This paper looks at two ghost stories from the late nineteenth century— Henry James’ “The Ghostly Rental” and W. D. Howells’ “His Apparition”— in which people deal with the more mercenary aspects of owning haunted houses. The tales share with earlier Gothic fiction the anxiety over the breakdown of social order and moral chaos—in this case the infringement on private property rights and succession rights without legal remedy. At the same time they echo the traditional Gothic concern over identity, a significant part of which depends on property in American society. Real estate horror stories especially touched a cord with the reader in the late nineteenth century, however, because the age was called “the golden age of housing for the common man” on the one hand, yet also noted for the so-called “housing famine” on the other. Unstable property values due to economic developments and expanding moral perceptions coming from a market economy both added further to the worries over the financial wisdom and the ethical implications of real estate transactions. James’ tale plays with the conflict between the Tenant from Hell and the Landlord from Hell, while highlighting the familial conflict between the moralistically stern father and the financially independent daughter. The real horror as James depicts it is poverty and entrapment in business relations, while the haunting and the sighting both challenge property rights and privacy. Howells’ novella, in comparison, presents the apparition as elusive story material which the hero reshapes over and over with little satisfaction—until he finds the ideal audience in his future wife and thus gives the apparition the role of matchmaker in his own romance. As the guardian angel of the middleclass family, the specter helps exorcise the unbefitting original owner and knocks down the real estate value to the hero’s price range. Placed in the Gothic tradition, James’ story marks a transitional stage where the haunted ancestral hall is still used as a metaphor for the strife between family members, though the rental brings to light the economic nature of the conflict. Howells’ transaction between unrelated characters, meanwhile, underscores the new anxiety over random victimization due to uncertain market factors. The two novelists, with their signature ambiguity and goodhumored irony, revise the conventional haunted house story to illustrate the haunting housing problems and transitional ethos of the age.
Aymani Bugzâr-o-Jâye Khawf Bâsh: Addressing Disciplinary Crisis in Comparative Literature the Sufi Way
Author : 10.6184/TKR.201006_40(2).0007
Keywords : comparative literature, academic crisis, Sufı poetics, Rumı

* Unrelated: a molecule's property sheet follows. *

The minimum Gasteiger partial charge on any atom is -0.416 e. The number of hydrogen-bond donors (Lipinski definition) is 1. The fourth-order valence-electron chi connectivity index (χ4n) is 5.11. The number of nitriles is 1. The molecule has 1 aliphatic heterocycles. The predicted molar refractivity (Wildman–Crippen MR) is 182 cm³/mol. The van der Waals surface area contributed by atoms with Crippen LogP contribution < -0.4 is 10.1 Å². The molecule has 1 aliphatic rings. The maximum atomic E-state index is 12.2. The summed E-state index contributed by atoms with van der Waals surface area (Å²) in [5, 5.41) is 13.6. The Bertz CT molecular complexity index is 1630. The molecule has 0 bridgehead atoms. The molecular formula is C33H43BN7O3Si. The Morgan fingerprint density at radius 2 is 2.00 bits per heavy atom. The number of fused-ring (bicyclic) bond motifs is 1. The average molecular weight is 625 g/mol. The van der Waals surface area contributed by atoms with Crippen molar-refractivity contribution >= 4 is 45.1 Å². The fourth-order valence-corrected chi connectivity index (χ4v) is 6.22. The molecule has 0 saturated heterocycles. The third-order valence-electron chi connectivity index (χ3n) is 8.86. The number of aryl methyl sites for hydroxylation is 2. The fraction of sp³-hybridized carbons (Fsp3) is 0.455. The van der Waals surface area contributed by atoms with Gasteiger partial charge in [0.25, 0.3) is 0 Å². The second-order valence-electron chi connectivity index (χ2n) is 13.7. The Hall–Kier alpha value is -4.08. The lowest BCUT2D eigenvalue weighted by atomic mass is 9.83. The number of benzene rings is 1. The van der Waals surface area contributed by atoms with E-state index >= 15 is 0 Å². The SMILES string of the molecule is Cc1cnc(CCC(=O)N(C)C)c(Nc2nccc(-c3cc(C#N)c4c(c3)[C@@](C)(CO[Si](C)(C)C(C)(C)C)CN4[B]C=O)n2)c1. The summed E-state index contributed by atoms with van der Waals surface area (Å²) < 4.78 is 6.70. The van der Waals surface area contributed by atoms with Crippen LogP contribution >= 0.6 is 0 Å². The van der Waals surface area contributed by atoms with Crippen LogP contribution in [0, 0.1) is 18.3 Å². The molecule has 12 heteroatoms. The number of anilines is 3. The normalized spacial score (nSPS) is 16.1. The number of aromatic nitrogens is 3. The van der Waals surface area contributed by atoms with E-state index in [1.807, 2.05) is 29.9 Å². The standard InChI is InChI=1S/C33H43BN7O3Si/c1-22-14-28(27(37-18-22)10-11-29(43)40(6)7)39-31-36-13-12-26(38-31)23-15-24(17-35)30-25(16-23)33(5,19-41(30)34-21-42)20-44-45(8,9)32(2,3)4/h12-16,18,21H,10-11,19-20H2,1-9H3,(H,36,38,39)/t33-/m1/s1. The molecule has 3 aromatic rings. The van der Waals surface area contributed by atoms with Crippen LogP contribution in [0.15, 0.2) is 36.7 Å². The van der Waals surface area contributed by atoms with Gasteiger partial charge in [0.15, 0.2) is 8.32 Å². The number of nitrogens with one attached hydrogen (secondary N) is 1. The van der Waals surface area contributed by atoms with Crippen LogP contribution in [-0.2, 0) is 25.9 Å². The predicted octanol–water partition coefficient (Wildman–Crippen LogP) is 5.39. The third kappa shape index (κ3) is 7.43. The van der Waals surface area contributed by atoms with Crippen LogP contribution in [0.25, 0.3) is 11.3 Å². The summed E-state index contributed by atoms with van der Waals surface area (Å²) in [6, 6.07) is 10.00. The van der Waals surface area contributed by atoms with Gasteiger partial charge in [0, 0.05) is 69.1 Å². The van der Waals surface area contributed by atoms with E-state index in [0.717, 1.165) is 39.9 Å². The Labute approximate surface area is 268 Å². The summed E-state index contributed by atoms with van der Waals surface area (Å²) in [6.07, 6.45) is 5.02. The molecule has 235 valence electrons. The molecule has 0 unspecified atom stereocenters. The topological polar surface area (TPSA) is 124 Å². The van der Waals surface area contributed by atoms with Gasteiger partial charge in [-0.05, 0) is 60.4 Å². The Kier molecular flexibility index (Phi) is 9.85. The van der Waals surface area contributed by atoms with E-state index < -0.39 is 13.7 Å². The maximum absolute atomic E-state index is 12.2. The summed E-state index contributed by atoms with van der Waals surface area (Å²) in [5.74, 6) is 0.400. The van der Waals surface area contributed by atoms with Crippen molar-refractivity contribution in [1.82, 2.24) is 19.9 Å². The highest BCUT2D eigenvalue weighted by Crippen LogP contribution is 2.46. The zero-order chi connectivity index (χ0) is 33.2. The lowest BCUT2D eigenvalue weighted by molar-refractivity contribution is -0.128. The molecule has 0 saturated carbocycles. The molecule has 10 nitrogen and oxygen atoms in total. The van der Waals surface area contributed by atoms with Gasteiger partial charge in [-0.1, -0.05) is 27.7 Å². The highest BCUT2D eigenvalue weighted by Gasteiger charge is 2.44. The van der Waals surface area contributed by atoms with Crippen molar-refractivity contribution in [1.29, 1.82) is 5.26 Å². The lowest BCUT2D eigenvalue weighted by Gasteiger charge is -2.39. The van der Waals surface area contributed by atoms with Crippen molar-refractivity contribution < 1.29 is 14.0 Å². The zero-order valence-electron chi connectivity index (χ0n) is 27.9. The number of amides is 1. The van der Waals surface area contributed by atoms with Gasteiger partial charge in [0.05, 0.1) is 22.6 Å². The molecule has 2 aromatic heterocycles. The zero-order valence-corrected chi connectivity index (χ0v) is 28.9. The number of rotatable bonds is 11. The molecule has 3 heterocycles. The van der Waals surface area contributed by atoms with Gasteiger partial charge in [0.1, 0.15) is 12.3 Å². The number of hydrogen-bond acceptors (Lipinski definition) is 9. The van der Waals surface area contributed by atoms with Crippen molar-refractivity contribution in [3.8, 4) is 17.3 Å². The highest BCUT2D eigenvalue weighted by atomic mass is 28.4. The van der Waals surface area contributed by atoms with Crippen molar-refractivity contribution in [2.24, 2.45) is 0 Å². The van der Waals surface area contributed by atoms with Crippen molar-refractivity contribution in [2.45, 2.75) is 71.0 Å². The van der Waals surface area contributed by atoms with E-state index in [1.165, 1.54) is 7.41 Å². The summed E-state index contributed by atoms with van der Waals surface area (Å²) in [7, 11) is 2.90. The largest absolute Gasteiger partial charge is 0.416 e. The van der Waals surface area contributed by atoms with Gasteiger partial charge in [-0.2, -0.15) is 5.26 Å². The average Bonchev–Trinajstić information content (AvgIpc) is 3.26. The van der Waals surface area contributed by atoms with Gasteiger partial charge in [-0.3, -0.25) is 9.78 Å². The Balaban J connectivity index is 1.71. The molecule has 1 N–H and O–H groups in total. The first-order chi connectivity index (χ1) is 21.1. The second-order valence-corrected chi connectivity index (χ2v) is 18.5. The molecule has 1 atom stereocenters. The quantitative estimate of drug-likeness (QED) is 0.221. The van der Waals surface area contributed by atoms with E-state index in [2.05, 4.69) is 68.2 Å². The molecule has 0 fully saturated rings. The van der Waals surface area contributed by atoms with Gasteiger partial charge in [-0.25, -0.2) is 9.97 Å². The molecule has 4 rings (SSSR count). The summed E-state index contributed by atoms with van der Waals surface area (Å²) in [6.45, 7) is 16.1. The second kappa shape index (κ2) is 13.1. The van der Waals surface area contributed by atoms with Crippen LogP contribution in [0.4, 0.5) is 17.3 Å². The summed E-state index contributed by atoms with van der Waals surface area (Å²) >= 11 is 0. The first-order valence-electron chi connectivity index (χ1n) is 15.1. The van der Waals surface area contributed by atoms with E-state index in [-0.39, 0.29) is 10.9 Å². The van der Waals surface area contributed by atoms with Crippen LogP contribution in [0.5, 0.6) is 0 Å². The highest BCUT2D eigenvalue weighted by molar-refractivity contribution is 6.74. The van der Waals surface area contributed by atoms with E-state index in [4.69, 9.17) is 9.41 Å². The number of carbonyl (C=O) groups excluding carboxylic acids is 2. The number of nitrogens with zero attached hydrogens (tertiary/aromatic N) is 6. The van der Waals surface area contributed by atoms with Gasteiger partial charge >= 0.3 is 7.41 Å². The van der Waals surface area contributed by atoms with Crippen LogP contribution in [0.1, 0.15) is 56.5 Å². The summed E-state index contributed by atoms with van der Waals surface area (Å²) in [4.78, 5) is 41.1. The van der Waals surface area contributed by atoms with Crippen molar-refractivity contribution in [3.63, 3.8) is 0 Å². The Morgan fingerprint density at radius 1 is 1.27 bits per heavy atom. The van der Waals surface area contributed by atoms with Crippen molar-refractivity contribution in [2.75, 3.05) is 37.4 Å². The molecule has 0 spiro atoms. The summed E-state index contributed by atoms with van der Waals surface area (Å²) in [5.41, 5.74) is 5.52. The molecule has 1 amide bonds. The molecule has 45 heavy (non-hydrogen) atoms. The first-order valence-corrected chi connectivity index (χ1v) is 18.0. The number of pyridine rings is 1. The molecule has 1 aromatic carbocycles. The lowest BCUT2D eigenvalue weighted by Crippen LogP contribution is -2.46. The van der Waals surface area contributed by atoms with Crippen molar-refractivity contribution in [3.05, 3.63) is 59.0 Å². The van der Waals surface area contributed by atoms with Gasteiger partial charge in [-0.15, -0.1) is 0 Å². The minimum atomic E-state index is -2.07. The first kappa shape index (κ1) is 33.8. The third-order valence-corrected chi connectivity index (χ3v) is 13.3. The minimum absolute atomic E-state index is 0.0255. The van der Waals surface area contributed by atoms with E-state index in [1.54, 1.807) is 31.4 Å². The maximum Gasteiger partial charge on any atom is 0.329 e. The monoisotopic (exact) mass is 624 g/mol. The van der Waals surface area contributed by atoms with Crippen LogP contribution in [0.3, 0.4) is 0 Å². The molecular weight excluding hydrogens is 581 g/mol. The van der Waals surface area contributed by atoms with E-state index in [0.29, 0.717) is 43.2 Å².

The paper argues that Sufı discourse, with its long established literary tradition, offers insights that could address the disciplinary challenges facing literature in general, and comparative literature in particular, in the present cultural scenarios of unpredictability and uncertainty. The argument proceeds first by an inquiry into the nature and the possible causes of the “crisis” in which the discipline finds itself and then employs the Sufı discourse of Rumı to suggest an accommodative strategy for the academic practice of literature at the present time. The disciplinary identity of literature, this paper argues, was from its liberal humanist inception doomed to crisis. This was because the “Arnoldian consensus” under which the discipline first established itself, saw literature somewhat as a surrogate religion, but at the same time the critical practice that regulated the disciplinary dynamics remained highly analytical, rational, in ways that were “philosophical” (despite the untenable denials of the likes of Leavis). The present crisis in comparative literature could be seen as a continuation of the crisis that beset the earlier disciplinary identity of literature. Comparative literature did play its part in the fall of the liberal humanist paradigm, but one could say that it did not significantly detach itself from the Euro-centricity that governed the earlier institutional practice. Rumı provides us with an opportunity, an opportunity that is made available by the nature of the discipline itself, to see criticism not simply as a “philosophical” activity that seeks to comprehend and neutralize the unboundedness of the creative. Rumı rejects any feeling of security, closure and completeness that is afforded by a criticism that hasn’t been able to go beyond mimesis. Such a critical acumen Rumı wants us to let go of and “clutch at madness”: “I have tried far-thinking intellect; henceforth I will make myself mad.” The critical activity in Rumı is rather governed by the epistemology of ımân (faith) which prioritizes a certain “hermeneutics of faith” over a “hermeneutics of suspicion” (Deconstruction or Lacanian psychoanalysis, for instance). In a cultural context where one needs to possess a certain Keatsian Negative Capability, of being “in doubts, uncertainties and mysteries without any irritable reaching after fact or reason,” Rumı’s “hermeneutics of faith” may become one way in which we can approach literature.